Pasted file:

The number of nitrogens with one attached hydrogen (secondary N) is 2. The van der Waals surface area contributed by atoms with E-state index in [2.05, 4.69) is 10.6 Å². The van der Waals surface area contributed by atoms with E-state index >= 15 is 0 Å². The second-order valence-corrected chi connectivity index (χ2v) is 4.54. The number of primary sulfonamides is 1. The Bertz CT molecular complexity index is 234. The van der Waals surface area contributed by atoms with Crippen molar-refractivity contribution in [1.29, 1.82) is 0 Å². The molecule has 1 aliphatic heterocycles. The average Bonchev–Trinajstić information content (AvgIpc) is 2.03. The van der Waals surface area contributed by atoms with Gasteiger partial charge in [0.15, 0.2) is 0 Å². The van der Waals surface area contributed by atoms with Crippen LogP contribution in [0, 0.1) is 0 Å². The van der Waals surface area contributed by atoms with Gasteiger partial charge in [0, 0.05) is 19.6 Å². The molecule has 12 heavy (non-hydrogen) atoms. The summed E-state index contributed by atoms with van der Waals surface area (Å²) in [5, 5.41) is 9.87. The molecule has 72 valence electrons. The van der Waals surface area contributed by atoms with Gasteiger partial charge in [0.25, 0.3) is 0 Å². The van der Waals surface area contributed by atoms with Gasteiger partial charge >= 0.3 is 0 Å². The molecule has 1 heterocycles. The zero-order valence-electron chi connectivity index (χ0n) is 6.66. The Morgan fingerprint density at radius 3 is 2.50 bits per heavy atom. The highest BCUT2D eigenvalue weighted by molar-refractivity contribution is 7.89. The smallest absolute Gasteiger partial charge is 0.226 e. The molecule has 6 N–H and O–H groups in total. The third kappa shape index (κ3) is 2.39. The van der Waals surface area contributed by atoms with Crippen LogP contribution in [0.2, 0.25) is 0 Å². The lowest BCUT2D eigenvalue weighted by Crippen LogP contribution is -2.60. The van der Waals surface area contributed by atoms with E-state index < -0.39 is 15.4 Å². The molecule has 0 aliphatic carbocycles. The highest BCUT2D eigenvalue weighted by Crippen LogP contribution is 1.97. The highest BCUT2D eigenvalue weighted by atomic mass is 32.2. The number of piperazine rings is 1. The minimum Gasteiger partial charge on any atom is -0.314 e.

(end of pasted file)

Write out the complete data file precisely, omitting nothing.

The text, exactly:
The number of nitrogens with one attached hydrogen (secondary N) is 2. The van der Waals surface area contributed by atoms with E-state index in [2.05, 4.69) is 10.6 Å². The van der Waals surface area contributed by atoms with E-state index >= 15 is 0 Å². The second-order valence-corrected chi connectivity index (χ2v) is 4.54. The number of primary sulfonamides is 1. The Bertz CT molecular complexity index is 234. The van der Waals surface area contributed by atoms with Crippen molar-refractivity contribution in [1.29, 1.82) is 0 Å². The molecule has 1 aliphatic heterocycles. The average Bonchev–Trinajstić information content (AvgIpc) is 2.03. The van der Waals surface area contributed by atoms with Gasteiger partial charge in [0.15, 0.2) is 0 Å². The van der Waals surface area contributed by atoms with Crippen LogP contribution in [0, 0.1) is 0 Å². The van der Waals surface area contributed by atoms with Gasteiger partial charge in [0, 0.05) is 19.6 Å². The molecule has 12 heavy (non-hydrogen) atoms. The summed E-state index contributed by atoms with van der Waals surface area (Å²) in [5, 5.41) is 9.87. The molecule has 72 valence electrons. The van der Waals surface area contributed by atoms with Gasteiger partial charge in [0.25, 0.3) is 0 Å². The van der Waals surface area contributed by atoms with Gasteiger partial charge >= 0.3 is 0 Å². The molecule has 1 heterocycles. The zero-order valence-electron chi connectivity index (χ0n) is 6.66. The Morgan fingerprint density at radius 3 is 2.50 bits per heavy atom. The highest BCUT2D eigenvalue weighted by molar-refractivity contribution is 7.89. The smallest absolute Gasteiger partial charge is 0.226 e. The molecule has 6 N–H and O–H groups in total. The third kappa shape index (κ3) is 2.39. The van der Waals surface area contributed by atoms with Crippen LogP contribution in [0.2, 0.25) is 0 Å². The lowest BCUT2D eigenvalue weighted by Crippen LogP contribution is -2.60. The van der Waals surface area contributed by atoms with E-state index < -0.39 is 15.4 Å². The molecule has 0 aliphatic carbocycles. The highest BCUT2D eigenvalue weighted by Crippen LogP contribution is 1.97. The highest BCUT2D eigenvalue weighted by atomic mass is 32.2. The number of piperazine rings is 1. The minimum Gasteiger partial charge on any atom is -0.314 e.